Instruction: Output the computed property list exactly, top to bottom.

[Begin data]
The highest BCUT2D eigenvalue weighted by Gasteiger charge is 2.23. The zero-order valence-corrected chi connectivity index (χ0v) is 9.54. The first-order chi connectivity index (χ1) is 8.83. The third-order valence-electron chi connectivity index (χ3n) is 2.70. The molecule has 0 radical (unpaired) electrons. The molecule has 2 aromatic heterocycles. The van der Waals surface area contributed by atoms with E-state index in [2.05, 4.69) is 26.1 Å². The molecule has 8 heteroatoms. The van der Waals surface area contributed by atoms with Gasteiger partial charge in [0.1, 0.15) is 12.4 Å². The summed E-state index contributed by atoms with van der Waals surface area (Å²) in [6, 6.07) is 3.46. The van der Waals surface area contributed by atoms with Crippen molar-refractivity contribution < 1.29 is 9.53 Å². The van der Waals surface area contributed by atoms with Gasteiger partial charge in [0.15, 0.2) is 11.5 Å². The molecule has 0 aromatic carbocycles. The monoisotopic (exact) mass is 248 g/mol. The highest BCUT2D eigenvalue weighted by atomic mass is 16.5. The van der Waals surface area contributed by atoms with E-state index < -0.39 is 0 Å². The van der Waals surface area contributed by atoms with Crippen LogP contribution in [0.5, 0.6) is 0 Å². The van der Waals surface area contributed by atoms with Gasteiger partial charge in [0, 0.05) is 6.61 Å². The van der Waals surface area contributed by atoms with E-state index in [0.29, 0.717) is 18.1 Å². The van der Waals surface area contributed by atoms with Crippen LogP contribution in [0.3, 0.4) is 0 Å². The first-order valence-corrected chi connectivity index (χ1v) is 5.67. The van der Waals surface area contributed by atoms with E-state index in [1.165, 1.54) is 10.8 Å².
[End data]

The highest BCUT2D eigenvalue weighted by Gasteiger charge is 2.23. The zero-order valence-corrected chi connectivity index (χ0v) is 9.54. The first-order chi connectivity index (χ1) is 8.83. The third-order valence-electron chi connectivity index (χ3n) is 2.70. The molecule has 0 radical (unpaired) electrons. The molecule has 2 aromatic heterocycles. The van der Waals surface area contributed by atoms with E-state index in [2.05, 4.69) is 26.1 Å². The molecule has 8 heteroatoms. The van der Waals surface area contributed by atoms with Gasteiger partial charge in [0.1, 0.15) is 12.4 Å². The summed E-state index contributed by atoms with van der Waals surface area (Å²) in [6, 6.07) is 3.46. The van der Waals surface area contributed by atoms with Crippen molar-refractivity contribution < 1.29 is 9.53 Å². The van der Waals surface area contributed by atoms with Gasteiger partial charge in [0.15, 0.2) is 11.5 Å². The molecule has 0 aromatic carbocycles. The monoisotopic (exact) mass is 248 g/mol. The highest BCUT2D eigenvalue weighted by atomic mass is 16.5. The van der Waals surface area contributed by atoms with E-state index < -0.39 is 0 Å². The van der Waals surface area contributed by atoms with Crippen LogP contribution in [0.5, 0.6) is 0 Å². The van der Waals surface area contributed by atoms with Gasteiger partial charge in [0, 0.05) is 6.61 Å². The van der Waals surface area contributed by atoms with E-state index in [0.29, 0.717) is 18.1 Å². The van der Waals surface area contributed by atoms with Crippen LogP contribution in [0.3, 0.4) is 0 Å². The first-order valence-corrected chi connectivity index (χ1v) is 5.67. The van der Waals surface area contributed by atoms with E-state index in [1.165, 1.54) is 10.8 Å².